Challenges for the sexual health and social acceptance of men who have sex with men in Nigeria

Cult Health Sex. Mar-Apr 2007;9(2):153-68. doi: 10.1080/13691050601040480.

Abstract

Little research exists regarding men who have sex with men and sexual risk in Nigeria. Prior to the implementation of a targeted HIV/STI prevalence study, structured focus groups incorporating anonymous questionnaires were conducted with members of this population in secure locations in Nigeria. A purposive sample of men was recruited by word-of-mouth. Five focus groups were conducted with a total of 58 men. Mean age was 27 years (range 16-58); 60% had post-secondary education; 56% were employed full or part-time; 83% were Christian; 16% were Muslim; 66% self-identified as bisexual; 31% as homosexual. Participants' experiences were diverse, with ethnic, religious and class distinctions strongly structuring sexual expression. Same-sex community networks were hidden, with social activities taking place in non-commercial, private venues. Socially ostracized by culture, religion, and political will, the risks embodied within same-sex activity are high. For Nigeria--a nation culturally rich and religiously devout--the implications for public health policy are complex. However, these research findings suggest that immediate action is vital to mitigate the impacts of HIV and other STIs.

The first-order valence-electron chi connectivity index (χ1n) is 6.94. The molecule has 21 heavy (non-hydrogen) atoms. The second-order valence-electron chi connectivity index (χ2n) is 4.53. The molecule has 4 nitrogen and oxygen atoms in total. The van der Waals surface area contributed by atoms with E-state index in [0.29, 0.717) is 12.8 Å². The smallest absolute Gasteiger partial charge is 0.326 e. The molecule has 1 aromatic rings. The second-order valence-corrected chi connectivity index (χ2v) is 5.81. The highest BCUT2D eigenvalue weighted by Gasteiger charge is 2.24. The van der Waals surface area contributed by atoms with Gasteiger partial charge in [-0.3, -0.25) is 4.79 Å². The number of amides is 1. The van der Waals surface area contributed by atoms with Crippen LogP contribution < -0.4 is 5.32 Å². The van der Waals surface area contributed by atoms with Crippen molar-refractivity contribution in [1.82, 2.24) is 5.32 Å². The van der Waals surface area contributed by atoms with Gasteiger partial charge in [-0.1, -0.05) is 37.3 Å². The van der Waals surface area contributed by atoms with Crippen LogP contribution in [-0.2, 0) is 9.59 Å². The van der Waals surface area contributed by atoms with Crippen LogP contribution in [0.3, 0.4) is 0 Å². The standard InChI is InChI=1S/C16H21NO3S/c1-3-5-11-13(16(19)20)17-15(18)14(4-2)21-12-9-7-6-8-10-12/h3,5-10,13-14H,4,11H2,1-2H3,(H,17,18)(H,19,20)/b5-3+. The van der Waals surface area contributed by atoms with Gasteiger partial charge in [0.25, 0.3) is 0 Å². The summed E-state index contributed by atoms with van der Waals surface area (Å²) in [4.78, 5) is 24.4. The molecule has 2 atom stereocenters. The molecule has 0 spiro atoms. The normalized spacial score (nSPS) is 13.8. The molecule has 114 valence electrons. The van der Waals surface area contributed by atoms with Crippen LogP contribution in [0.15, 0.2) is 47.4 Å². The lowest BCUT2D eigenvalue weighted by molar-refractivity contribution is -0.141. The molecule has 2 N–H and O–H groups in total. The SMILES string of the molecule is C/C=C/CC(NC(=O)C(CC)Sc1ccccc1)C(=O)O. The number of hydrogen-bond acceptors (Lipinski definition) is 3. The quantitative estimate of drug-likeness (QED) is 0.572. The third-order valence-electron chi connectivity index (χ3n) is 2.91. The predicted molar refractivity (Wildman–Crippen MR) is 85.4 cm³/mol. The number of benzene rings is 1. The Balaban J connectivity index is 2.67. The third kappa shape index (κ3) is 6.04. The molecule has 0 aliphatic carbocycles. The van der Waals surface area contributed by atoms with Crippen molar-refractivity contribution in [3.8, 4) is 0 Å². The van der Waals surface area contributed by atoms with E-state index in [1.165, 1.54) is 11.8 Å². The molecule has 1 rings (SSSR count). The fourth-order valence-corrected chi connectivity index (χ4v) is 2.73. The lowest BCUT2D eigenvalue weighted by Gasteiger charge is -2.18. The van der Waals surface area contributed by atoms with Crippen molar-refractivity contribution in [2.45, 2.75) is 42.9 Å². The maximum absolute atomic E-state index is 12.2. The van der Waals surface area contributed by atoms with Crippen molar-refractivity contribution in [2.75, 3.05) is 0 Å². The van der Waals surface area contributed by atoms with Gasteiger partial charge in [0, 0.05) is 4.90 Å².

MeSH terms

  • Adult
  • Cultural Characteristics
  • Focus Groups
  • Health Status*
  • Homosexuality / psychology*
  • Humans
  • Interpersonal Relations*
  • Male
  • Middle Aged
  • Narration
  • Nigeria
  • Social Alienation
  • Social Environment*
  • Stereotyping*
  • Surveys and Questionnaires